Mexico

Likely top stories this week:  Six people die in “La Bestia” train accident in Mexico; Colombia-FARC peace talks resume in Havana; Venezuela and Palestine sign energy deal; Roberto Azevêdo will become the new WTO director; and public consultations on energy reform begin in Mexico.

Mexican President Enrique Peña Nieto revealed a set of reforms to the country’s energy sector on Monday which would open Mexico's energy sector to foreign investors and allow private firms to access profit-sharing contracts with state-run oil monopoly Pemex.

The U.S. administration’s new economic focus toward Mexico must not lose sight of other opportunities for collaboration.

Likely top stories this week: demonstrators protest in Peru; a Chilean lawyer investigates the death of Michelle Bachelet’s father; Colombian peace talks resume; a new report faults the UN for Haiti’s cholera outbreak; and assailants kill a Mexican vice-admiral.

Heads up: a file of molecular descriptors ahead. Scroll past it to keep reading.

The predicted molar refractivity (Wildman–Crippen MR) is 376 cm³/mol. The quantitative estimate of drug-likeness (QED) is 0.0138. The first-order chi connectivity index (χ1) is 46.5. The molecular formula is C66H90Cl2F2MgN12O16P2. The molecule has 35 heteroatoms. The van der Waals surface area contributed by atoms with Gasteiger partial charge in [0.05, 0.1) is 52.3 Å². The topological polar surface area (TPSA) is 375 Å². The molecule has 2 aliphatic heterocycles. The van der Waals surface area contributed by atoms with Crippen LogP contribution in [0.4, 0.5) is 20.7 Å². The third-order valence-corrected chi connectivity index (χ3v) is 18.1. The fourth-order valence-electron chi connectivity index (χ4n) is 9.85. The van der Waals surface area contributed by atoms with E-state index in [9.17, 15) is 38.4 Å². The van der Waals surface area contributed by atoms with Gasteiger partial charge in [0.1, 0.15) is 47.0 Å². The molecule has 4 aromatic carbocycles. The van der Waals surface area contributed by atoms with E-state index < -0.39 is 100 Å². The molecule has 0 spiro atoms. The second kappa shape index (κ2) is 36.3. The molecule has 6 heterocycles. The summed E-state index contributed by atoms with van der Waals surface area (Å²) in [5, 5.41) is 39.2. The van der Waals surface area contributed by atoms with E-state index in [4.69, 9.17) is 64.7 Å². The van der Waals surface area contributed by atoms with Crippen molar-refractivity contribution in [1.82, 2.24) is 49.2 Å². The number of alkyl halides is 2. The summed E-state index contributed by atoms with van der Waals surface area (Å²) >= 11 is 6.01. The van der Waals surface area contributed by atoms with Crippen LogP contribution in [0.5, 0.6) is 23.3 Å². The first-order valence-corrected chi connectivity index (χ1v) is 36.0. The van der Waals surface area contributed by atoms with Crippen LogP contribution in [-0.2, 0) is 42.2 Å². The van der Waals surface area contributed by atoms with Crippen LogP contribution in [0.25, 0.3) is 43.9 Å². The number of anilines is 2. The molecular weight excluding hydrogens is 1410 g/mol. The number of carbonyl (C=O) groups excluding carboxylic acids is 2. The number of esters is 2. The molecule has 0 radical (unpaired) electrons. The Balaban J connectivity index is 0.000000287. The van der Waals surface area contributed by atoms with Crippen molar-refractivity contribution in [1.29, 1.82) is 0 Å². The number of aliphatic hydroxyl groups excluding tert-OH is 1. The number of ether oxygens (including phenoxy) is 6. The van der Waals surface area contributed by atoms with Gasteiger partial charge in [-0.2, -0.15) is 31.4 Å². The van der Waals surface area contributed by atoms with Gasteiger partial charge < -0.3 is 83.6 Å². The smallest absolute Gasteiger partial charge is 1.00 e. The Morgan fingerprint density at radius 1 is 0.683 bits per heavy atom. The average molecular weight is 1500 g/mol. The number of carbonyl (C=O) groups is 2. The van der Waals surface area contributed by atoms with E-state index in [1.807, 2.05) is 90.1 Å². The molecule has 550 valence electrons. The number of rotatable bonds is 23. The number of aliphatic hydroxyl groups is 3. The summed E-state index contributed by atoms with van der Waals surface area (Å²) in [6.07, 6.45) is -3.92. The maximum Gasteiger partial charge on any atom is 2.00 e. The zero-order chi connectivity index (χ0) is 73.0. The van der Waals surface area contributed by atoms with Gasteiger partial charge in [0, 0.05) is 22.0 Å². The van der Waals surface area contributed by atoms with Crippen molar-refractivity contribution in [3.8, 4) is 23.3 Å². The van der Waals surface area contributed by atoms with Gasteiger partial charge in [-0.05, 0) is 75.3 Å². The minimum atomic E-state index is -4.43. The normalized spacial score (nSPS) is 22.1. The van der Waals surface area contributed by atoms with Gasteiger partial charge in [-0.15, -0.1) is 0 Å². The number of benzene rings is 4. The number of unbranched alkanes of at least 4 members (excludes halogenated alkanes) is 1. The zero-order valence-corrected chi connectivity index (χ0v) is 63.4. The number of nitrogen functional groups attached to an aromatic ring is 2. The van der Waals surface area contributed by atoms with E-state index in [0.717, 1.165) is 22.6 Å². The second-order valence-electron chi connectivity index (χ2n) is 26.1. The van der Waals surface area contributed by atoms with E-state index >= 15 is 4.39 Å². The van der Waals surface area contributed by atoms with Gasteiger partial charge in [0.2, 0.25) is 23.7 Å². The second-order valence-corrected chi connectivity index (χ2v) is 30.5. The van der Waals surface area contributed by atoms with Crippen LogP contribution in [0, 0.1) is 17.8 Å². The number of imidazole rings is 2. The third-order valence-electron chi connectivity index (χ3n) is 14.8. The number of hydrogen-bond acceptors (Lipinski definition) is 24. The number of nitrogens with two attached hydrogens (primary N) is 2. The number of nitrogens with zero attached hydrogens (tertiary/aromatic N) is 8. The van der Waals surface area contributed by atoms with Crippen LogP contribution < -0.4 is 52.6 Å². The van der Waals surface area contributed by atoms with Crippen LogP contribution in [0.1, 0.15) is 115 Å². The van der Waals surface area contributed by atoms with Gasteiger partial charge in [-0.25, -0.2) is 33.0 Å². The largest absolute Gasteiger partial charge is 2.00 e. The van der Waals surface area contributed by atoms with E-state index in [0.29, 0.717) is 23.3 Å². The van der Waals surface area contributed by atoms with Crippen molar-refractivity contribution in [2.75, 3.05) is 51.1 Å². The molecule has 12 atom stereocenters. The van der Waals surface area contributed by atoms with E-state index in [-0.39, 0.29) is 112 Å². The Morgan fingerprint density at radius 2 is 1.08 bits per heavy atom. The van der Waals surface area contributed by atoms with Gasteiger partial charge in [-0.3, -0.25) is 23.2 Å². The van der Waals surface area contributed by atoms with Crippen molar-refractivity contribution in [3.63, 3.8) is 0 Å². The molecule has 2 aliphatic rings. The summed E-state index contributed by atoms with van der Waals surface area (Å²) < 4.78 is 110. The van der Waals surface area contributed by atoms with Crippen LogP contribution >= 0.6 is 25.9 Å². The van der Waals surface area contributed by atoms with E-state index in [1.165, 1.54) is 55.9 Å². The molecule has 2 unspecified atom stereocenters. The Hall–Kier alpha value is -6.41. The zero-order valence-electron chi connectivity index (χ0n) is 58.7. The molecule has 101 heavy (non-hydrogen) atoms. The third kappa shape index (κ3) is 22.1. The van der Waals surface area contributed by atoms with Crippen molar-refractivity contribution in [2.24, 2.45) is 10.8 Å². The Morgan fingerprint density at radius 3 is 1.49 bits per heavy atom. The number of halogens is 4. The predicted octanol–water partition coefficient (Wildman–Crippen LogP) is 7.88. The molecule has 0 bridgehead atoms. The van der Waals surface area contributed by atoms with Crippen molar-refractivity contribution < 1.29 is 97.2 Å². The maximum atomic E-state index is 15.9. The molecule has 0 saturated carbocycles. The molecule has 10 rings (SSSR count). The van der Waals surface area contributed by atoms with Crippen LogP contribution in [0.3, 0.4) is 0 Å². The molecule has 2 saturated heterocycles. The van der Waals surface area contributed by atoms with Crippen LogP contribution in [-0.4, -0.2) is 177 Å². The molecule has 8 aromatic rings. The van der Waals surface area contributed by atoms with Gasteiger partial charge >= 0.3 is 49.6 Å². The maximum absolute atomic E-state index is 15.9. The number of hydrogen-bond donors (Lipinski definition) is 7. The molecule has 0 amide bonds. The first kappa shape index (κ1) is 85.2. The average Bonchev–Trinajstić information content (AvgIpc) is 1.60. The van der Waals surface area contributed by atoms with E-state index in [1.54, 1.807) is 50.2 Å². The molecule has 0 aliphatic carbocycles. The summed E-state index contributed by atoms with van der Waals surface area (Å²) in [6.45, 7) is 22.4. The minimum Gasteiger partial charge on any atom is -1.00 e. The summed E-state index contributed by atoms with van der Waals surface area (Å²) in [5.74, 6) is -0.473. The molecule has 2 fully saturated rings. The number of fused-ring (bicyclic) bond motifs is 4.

What’s holding up progress on low sulfur fuels?

This story of Lenin Carballido, fit for “Ripley’s Believe it or Not”, illustrates Mexican political parties’ lax policies for vetting candidates, as well as those of Oaxaca’s state electoral body, which accepted Carballido’s candidacy. 

Mexico's July election results could help Enrique Peña Nieto's push for reforms, despite modest losses for the PRI.

Likely top stories this week: results in the race for governor of Baja California; protests over legislation in Peru; Costa Rica approves same-sex civil unions; Brazil responds to surveillance reports; and UNASUR divided over Evo Morales’ flight interruptions.

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